8.3 One-Sided and Two-Sided Tests

In the teatime experiment we would discard the null hypothesis only if the lady had classified all four cups correctly. We call this a one-sided test, because only observations on one side of the reference distribution are capable of rejecting the null hypothesis. Classifying four cups correctly is the only “correct” outcome that would occur with a probability of less than 5% under the null hypothesis. Getting none of the cups right is equally improbable but that outcome would, of course, support the null hypothesis.

If we were to test the assertion that plants grown from a batch of seeds reach a certain height at a certain time after sowing, we would be making a two-sided test. The null hypothesis would be that they do reach the specified height, allowing for some random variation. It would be discarded if the plants were either too low or too high. Assuming that the height is expected to follow a normal distribution, this means that observations in two regions under the tails of the normal curve would weaken the null hypothesis. Testing at the 95% confidence level the combined area of these two tail regions would be 5%, meaning that each corresponds to 2.5% probability.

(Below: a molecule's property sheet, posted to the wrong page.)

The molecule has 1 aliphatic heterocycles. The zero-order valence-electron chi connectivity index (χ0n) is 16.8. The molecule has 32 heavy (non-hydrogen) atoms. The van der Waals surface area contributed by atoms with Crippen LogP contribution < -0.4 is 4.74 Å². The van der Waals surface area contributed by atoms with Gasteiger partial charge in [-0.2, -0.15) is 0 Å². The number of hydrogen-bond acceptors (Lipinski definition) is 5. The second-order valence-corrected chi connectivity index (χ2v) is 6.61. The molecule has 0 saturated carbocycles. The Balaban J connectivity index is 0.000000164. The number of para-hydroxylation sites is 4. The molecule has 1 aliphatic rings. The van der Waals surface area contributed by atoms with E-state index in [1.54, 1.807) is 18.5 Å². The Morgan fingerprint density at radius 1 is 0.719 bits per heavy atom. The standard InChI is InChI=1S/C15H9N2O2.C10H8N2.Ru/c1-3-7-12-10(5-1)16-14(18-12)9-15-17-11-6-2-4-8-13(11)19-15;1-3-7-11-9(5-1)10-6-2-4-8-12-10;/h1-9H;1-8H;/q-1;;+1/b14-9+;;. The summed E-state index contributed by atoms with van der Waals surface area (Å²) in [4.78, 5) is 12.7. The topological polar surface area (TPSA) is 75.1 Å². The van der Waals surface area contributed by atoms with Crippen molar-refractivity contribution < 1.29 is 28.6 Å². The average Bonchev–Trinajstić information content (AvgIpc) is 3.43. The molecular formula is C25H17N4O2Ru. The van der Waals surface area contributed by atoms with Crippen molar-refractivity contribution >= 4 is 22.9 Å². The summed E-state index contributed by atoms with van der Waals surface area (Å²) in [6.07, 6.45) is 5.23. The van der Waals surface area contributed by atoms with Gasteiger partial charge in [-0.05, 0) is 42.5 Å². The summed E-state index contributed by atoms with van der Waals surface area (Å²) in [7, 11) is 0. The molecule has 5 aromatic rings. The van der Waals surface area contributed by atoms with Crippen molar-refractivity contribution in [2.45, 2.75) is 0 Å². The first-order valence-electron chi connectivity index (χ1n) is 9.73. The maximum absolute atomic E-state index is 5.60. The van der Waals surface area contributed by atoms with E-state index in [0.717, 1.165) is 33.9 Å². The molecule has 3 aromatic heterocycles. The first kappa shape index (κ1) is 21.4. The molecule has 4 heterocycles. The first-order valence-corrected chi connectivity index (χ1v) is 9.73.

The reason that it is important to be aware if you are making a one- or two-sided test is that most tables of distribution functions assume a one-sided test. We already encountered this problem when calculating confidence intervals in Chapter 7, as the table of the t-distribution ...

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